A few years ago, the ACLU successfully sued the Pentagon for documents on Guantanamo Bay. It took a good while but the Pentagon eventfully coughed up thousands of pages of documents. One of the biggest revelations was that FBI agents had witnessed abuse of detainees. So the DOJ launched an internal investigation exploring just what the agents saw. Thankfully, that investigation is now done. In fact, it's been done for a few months. So why haven't we seen it yet? Because the Pentagon is taking it sweet time in reviewing the report for clearance.
The Pentagon's delay isn't sitting well with the DOJ's inspector general, who oversaw the report. From McClatchy:
Glenn Fine, the Justice Department’s inspector general, told McClatchy Newspapers that his office has pressed the Defense Department to finish its review, but officials there haven’t completed the process “in a timely fashion.”
“Why that happened, I don’t know,” Fine said in an interview this week.
“It’s been slower than we would like, and it’s taken a long time. We provided our report to them months ago, and we are pushing hard to conclude this process.”
Which made me wonder: Just how unusual is it for an inspector general's report to be delayed by another agency or department.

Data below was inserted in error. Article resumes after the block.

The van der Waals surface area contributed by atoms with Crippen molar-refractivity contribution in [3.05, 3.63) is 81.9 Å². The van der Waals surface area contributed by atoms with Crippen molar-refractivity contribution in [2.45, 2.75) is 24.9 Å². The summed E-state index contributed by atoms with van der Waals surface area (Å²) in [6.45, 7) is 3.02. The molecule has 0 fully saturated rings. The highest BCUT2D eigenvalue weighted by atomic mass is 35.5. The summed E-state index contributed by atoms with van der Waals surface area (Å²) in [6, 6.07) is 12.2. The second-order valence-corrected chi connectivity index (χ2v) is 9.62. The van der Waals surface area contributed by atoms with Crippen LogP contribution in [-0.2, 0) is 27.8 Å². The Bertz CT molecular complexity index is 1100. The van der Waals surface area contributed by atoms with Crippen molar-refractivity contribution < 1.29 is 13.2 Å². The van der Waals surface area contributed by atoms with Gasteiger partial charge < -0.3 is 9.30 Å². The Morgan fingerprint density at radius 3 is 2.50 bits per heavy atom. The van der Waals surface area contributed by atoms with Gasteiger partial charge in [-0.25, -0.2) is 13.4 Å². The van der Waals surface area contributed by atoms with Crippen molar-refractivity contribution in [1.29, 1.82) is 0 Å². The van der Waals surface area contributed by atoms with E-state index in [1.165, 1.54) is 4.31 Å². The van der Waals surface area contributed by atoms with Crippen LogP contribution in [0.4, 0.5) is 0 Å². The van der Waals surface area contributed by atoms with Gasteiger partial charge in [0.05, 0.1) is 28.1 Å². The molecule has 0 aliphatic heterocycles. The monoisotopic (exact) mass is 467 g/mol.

I emailed with secrecy guru Steven Aftergood who suggested the question really misses the bigger picture: "From my perspective, it is just one more illustration of the tactical use of the classification system to manage public perception. Why was the John Yoo torture memo' classified Secret? Not for national security reasons."
A few years ago I interviewed Aftergood about a related story, namely why the Pentagon's original report on the Abu Ghraib abuses--the Taguba report--was classified to begin with. His answer then might just be as for today: "The classification system has entered advanced stage of decadence."
P.S. The DOJ report might not stay classified for long. The ACLU has just FOIA'd it.
P.P.S. Coming tomorrow (if he returns our calls) a discussion with William Leonard, the former head of the government's classification oversight office. (That office doesn't have a lot of power, but the folks there do know the system!)